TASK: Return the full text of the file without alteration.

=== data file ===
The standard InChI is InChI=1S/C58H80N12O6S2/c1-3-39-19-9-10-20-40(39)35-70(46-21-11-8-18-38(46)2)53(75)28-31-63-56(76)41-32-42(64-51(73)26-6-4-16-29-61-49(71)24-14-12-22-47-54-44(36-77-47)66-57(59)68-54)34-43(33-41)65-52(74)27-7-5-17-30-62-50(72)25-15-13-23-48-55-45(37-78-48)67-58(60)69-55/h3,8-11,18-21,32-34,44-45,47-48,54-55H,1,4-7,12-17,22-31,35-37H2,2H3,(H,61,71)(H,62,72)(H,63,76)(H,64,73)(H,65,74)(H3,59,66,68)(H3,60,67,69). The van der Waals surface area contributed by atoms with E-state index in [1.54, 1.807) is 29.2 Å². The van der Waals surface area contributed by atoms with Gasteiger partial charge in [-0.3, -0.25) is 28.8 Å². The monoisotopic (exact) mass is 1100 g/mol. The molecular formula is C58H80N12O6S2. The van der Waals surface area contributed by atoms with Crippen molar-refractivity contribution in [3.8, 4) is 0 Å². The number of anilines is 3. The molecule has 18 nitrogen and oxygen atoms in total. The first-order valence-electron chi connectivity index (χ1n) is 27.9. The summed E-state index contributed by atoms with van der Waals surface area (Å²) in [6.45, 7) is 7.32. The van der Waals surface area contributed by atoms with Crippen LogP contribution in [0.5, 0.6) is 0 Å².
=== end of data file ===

The standard InChI is InChI=1S/C58H80N12O6S2/c1-3-39-19-9-10-20-40(39)35-70(46-21-11-8-18-38(46)2)53(75)28-31-63-56(76)41-32-42(64-51(73)26-6-4-16-29-61-49(71)24-14-12-22-47-54-44(36-77-47)66-57(59)68-54)34-43(33-41)65-52(74)27-7-5-17-30-62-50(72)25-15-13-23-48-55-45(37-78-48)67-58(60)69-55/h3,8-11,18-21,32-34,44-45,47-48,54-55H,1,4-7,12-17,22-31,35-37H2,2H3,(H,61,71)(H,62,72)(H,63,76)(H,64,73)(H,65,74)(H3,59,66,68)(H3,60,67,69). The van der Waals surface area contributed by atoms with E-state index in [1.54, 1.807) is 29.2 Å². The van der Waals surface area contributed by atoms with Gasteiger partial charge in [-0.3, -0.25) is 28.8 Å². The monoisotopic (exact) mass is 1100 g/mol. The molecular formula is C58H80N12O6S2. The van der Waals surface area contributed by atoms with Crippen molar-refractivity contribution in [3.8, 4) is 0 Å². The number of anilines is 3. The molecule has 18 nitrogen and oxygen atoms in total. The first-order valence-electron chi connectivity index (χ1n) is 27.9. The summed E-state index contributed by atoms with van der Waals surface area (Å²) in [6.45, 7) is 7.32. The van der Waals surface area contributed by atoms with Crippen LogP contribution in [0.5, 0.6) is 0 Å².